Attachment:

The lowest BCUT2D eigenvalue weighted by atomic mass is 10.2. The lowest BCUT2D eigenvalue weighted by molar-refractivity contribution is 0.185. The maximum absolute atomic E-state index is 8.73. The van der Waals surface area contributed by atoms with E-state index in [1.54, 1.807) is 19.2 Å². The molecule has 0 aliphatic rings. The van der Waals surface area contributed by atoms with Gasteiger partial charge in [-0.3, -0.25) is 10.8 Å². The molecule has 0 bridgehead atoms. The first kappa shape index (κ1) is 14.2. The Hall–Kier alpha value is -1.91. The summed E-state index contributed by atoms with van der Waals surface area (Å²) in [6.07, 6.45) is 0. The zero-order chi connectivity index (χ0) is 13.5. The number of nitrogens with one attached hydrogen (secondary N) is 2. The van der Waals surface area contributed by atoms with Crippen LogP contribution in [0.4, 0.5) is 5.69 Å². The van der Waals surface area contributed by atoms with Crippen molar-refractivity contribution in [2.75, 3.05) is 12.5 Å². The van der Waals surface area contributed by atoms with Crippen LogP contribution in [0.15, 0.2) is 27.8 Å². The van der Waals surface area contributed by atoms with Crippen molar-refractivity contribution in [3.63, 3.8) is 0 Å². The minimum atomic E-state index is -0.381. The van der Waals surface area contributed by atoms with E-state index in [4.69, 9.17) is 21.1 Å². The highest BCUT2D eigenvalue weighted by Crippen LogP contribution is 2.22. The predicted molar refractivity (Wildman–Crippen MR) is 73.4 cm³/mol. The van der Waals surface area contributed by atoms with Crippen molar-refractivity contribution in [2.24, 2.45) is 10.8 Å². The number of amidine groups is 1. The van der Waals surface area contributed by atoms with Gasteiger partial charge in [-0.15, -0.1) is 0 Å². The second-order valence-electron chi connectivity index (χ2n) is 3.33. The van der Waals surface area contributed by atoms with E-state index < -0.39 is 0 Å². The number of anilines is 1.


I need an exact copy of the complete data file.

The lowest BCUT2D eigenvalue weighted by atomic mass is 10.2. The lowest BCUT2D eigenvalue weighted by molar-refractivity contribution is 0.185. The maximum absolute atomic E-state index is 8.73. The van der Waals surface area contributed by atoms with E-state index in [1.54, 1.807) is 19.2 Å². The molecule has 0 aliphatic rings. The van der Waals surface area contributed by atoms with Gasteiger partial charge in [-0.3, -0.25) is 10.8 Å². The molecule has 0 bridgehead atoms. The first kappa shape index (κ1) is 14.2. The Hall–Kier alpha value is -1.91. The summed E-state index contributed by atoms with van der Waals surface area (Å²) in [6.07, 6.45) is 0. The zero-order chi connectivity index (χ0) is 13.5. The number of nitrogens with one attached hydrogen (secondary N) is 2. The van der Waals surface area contributed by atoms with Crippen LogP contribution in [0.4, 0.5) is 5.69 Å². The van der Waals surface area contributed by atoms with Crippen molar-refractivity contribution in [2.75, 3.05) is 12.5 Å². The van der Waals surface area contributed by atoms with Crippen LogP contribution in [0.15, 0.2) is 27.8 Å². The van der Waals surface area contributed by atoms with Crippen molar-refractivity contribution in [3.63, 3.8) is 0 Å². The minimum atomic E-state index is -0.381. The van der Waals surface area contributed by atoms with E-state index in [4.69, 9.17) is 21.1 Å². The highest BCUT2D eigenvalue weighted by Crippen LogP contribution is 2.22. The predicted molar refractivity (Wildman–Crippen MR) is 73.4 cm³/mol. The van der Waals surface area contributed by atoms with Crippen molar-refractivity contribution in [2.24, 2.45) is 10.8 Å². The number of amidine groups is 1. The van der Waals surface area contributed by atoms with Gasteiger partial charge in [-0.15, -0.1) is 0 Å². The second-order valence-electron chi connectivity index (χ2n) is 3.33. The van der Waals surface area contributed by atoms with E-state index < -0.39 is 0 Å². The number of anilines is 1.